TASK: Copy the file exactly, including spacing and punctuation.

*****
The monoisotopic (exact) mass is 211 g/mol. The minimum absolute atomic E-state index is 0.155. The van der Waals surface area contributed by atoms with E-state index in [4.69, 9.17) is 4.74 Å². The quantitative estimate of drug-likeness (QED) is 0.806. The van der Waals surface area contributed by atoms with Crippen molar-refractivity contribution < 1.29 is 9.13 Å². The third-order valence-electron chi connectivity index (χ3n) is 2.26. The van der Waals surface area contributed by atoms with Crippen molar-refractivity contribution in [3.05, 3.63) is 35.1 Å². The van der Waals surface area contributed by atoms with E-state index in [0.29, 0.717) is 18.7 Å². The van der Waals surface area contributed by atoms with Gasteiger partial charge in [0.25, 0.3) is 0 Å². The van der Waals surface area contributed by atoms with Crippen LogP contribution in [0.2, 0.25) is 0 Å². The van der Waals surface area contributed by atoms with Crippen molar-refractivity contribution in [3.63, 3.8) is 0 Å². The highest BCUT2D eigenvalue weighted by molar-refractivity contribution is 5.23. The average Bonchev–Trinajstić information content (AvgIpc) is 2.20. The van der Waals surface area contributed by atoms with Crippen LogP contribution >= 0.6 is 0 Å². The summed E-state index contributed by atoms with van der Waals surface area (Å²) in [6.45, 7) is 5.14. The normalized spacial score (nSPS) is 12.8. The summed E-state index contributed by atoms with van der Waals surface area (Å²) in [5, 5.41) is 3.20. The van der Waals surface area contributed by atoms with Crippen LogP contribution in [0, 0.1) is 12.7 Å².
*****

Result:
The monoisotopic (exact) mass is 211 g/mol. The minimum absolute atomic E-state index is 0.155. The van der Waals surface area contributed by atoms with E-state index in [4.69, 9.17) is 4.74 Å². The quantitative estimate of drug-likeness (QED) is 0.806. The van der Waals surface area contributed by atoms with Crippen molar-refractivity contribution < 1.29 is 9.13 Å². The third-order valence-electron chi connectivity index (χ3n) is 2.26. The van der Waals surface area contributed by atoms with Crippen molar-refractivity contribution in [3.05, 3.63) is 35.1 Å². The van der Waals surface area contributed by atoms with E-state index in [0.29, 0.717) is 18.7 Å². The van der Waals surface area contributed by atoms with Gasteiger partial charge in [0.25, 0.3) is 0 Å². The van der Waals surface area contributed by atoms with Crippen LogP contribution in [0.2, 0.25) is 0 Å². The van der Waals surface area contributed by atoms with Crippen molar-refractivity contribution in [3.63, 3.8) is 0 Å². The highest BCUT2D eigenvalue weighted by molar-refractivity contribution is 5.23. The average Bonchev–Trinajstić information content (AvgIpc) is 2.20. The van der Waals surface area contributed by atoms with Crippen LogP contribution >= 0.6 is 0 Å². The summed E-state index contributed by atoms with van der Waals surface area (Å²) in [6.45, 7) is 5.14. The normalized spacial score (nSPS) is 12.8. The summed E-state index contributed by atoms with van der Waals surface area (Å²) in [5, 5.41) is 3.20. The van der Waals surface area contributed by atoms with Crippen LogP contribution in [0, 0.1) is 12.7 Å².